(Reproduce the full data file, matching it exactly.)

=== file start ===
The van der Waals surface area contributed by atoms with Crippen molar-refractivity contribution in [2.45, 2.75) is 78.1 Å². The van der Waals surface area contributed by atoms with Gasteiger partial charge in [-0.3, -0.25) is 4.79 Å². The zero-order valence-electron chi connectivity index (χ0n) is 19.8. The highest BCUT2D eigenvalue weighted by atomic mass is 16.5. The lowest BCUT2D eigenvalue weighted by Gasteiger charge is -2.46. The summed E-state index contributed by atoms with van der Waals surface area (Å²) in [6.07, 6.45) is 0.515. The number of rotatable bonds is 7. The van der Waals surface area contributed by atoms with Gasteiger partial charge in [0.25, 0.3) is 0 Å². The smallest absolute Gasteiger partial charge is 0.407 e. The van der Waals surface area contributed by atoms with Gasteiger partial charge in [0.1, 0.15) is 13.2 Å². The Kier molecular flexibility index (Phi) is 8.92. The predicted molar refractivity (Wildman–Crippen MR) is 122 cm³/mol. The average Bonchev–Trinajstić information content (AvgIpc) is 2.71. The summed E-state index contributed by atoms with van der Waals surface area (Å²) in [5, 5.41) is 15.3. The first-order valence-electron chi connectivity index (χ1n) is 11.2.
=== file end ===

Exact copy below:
The van der Waals surface area contributed by atoms with Crippen molar-refractivity contribution in [2.45, 2.75) is 78.1 Å². The van der Waals surface area contributed by atoms with Gasteiger partial charge in [-0.3, -0.25) is 4.79 Å². The zero-order valence-electron chi connectivity index (χ0n) is 19.8. The highest BCUT2D eigenvalue weighted by atomic mass is 16.5. The lowest BCUT2D eigenvalue weighted by Gasteiger charge is -2.46. The summed E-state index contributed by atoms with van der Waals surface area (Å²) in [6.07, 6.45) is 0.515. The number of rotatable bonds is 7. The van der Waals surface area contributed by atoms with Gasteiger partial charge in [0.25, 0.3) is 0 Å². The smallest absolute Gasteiger partial charge is 0.407 e. The van der Waals surface area contributed by atoms with Gasteiger partial charge in [0.1, 0.15) is 13.2 Å². The Kier molecular flexibility index (Phi) is 8.92. The predicted molar refractivity (Wildman–Crippen MR) is 122 cm³/mol. The average Bonchev–Trinajstić information content (AvgIpc) is 2.71. The summed E-state index contributed by atoms with van der Waals surface area (Å²) in [5, 5.41) is 15.3. The first-order valence-electron chi connectivity index (χ1n) is 11.2.